During its three years of study the Purdue researchers have developed molecular markers – identifying tags – that can be used to expedite the transfer of the resistant genes to soybean cultivars. That process is known as marker-assisted selection.

"There are about 46,000 predicted gene models in what we call the reference soybean genome," Ma said. "These markers allow rapid pyramiding of multiple resistant genes into a single cultivar in order to boost the effectiveness of resistance."

Although Phytophthora sojae eventually could render the two resistant genes ineffective, the pathogen itself likely would become much weaker, Hughes said.

"Every time a pathogen overcomes resistance in its plant host it has to give up something itself," she said. "So if it turns out that in order for the pathogen to overcome this new resistance it ends up having a fitness penalty – for instance, it can't compete as well or it doesn't survive as long in the soil – then these genes will last longer.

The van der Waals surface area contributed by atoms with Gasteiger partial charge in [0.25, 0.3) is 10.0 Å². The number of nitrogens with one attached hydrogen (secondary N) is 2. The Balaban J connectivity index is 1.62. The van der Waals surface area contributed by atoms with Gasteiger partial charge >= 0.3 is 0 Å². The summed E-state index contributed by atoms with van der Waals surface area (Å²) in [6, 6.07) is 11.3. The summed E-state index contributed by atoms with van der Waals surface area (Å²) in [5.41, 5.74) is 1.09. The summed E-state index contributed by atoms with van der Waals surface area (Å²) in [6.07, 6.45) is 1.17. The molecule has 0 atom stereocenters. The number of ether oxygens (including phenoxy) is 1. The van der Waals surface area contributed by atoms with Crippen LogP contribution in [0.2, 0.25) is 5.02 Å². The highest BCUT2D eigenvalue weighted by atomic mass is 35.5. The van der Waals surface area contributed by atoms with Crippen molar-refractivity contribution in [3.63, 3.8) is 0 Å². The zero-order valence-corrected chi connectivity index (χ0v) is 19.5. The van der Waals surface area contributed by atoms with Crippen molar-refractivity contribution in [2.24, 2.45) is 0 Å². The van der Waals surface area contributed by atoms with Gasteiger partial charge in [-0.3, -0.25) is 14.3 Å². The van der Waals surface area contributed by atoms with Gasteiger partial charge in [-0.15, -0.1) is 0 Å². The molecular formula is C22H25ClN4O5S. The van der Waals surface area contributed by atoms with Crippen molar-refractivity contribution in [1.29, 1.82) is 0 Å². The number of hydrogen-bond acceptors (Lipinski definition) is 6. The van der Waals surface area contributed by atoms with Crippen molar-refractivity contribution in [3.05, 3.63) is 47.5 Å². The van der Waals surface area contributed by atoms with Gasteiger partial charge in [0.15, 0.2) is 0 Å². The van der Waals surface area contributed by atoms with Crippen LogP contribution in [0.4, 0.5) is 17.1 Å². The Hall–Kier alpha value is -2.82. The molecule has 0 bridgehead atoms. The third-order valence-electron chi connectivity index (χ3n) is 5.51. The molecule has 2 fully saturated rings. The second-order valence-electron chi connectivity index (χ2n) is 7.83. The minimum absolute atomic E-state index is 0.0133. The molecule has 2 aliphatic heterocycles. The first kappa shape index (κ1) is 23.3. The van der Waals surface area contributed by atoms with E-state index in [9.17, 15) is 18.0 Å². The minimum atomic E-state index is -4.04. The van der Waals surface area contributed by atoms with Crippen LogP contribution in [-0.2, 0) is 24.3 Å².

"We believe these genes are durable, but we don't know enough about them yet to predict how effective they could be, and for how long."

Ma, Hughes and collaborating Purdue researchers Scott Abney, Feng Lin, Meixia Zhao, Jieqing Ping, Austin Johnson and Biao Zhang plan to continue their research. They next hope to move their work from greenhouses and into field trials. After that the resistant lines could make their way into commercial cultivars.

"This has the potential to provide a higher profit margin for soybean farmers, as well as reducing the use of harmful chemicals and promoting a cleaner environment," Ma said.

Read the Theoretical and Applied Genetics paper, "Molecular mapping of two genes conferring resistance to Phytophthora sojae in a soybean landrace PI 567139B." (pdf)

 

You might also like:

Returns and Cash Rents with $4+ Corn and $10+ Soybeans

Soil Health Graphics: Cover Crops, Microorganisms, Organic Matter

PHOTOS: Signs of Spring Flooding Remain in Corn, Soybean Fields